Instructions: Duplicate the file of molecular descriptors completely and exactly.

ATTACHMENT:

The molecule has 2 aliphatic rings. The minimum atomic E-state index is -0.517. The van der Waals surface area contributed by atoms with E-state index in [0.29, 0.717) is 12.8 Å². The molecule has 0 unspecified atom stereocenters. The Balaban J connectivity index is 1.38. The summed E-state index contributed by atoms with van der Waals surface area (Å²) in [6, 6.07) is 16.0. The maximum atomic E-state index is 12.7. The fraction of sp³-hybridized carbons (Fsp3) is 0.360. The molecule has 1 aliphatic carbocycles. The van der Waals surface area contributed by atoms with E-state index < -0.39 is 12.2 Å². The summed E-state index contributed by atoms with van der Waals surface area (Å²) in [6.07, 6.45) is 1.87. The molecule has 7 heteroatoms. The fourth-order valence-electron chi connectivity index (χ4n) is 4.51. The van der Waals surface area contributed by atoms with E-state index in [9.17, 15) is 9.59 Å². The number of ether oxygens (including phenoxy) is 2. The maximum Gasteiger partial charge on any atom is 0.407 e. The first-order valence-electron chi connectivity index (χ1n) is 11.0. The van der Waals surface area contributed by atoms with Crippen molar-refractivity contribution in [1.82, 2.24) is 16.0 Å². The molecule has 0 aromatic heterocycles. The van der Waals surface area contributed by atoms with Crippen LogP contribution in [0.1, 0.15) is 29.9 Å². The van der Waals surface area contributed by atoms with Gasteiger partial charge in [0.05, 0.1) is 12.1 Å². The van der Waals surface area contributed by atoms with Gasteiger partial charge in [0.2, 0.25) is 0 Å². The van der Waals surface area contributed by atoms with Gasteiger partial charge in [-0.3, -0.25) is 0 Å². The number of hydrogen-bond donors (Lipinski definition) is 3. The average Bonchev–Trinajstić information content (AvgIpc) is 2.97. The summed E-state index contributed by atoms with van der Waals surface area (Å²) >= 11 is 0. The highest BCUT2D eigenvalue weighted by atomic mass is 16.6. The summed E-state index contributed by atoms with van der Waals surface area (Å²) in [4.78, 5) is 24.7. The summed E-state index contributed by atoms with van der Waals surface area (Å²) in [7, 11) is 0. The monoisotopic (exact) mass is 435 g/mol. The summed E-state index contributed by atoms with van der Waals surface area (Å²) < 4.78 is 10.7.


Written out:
The molecule has 2 aliphatic rings. The minimum atomic E-state index is -0.517. The van der Waals surface area contributed by atoms with E-state index in [0.29, 0.717) is 12.8 Å². The molecule has 0 unspecified atom stereocenters. The Balaban J connectivity index is 1.38. The summed E-state index contributed by atoms with van der Waals surface area (Å²) in [6, 6.07) is 16.0. The maximum atomic E-state index is 12.7. The fraction of sp³-hybridized carbons (Fsp3) is 0.360. The molecule has 1 aliphatic carbocycles. The van der Waals surface area contributed by atoms with E-state index < -0.39 is 12.2 Å². The summed E-state index contributed by atoms with van der Waals surface area (Å²) in [6.07, 6.45) is 1.87. The molecule has 7 heteroatoms. The fourth-order valence-electron chi connectivity index (χ4n) is 4.51. The van der Waals surface area contributed by atoms with E-state index in [9.17, 15) is 9.59 Å². The number of ether oxygens (including phenoxy) is 2. The maximum Gasteiger partial charge on any atom is 0.407 e. The first-order valence-electron chi connectivity index (χ1n) is 11.0. The van der Waals surface area contributed by atoms with Crippen molar-refractivity contribution in [1.82, 2.24) is 16.0 Å². The molecule has 0 aromatic heterocycles. The van der Waals surface area contributed by atoms with Crippen LogP contribution in [0.1, 0.15) is 29.9 Å². The van der Waals surface area contributed by atoms with Gasteiger partial charge in [0.05, 0.1) is 12.1 Å². The van der Waals surface area contributed by atoms with Gasteiger partial charge in [0.2, 0.25) is 0 Å². The van der Waals surface area contributed by atoms with Gasteiger partial charge in [-0.3, -0.25) is 0 Å². The number of hydrogen-bond donors (Lipinski definition) is 3. The average Bonchev–Trinajstić information content (AvgIpc) is 2.97. The summed E-state index contributed by atoms with van der Waals surface area (Å²) >= 11 is 0. The highest BCUT2D eigenvalue weighted by atomic mass is 16.6. The summed E-state index contributed by atoms with van der Waals surface area (Å²) in [4.78, 5) is 24.7. The summed E-state index contributed by atoms with van der Waals surface area (Å²) in [7, 11) is 0. The monoisotopic (exact) mass is 435 g/mol. The summed E-state index contributed by atoms with van der Waals surface area (Å²) < 4.78 is 10.7.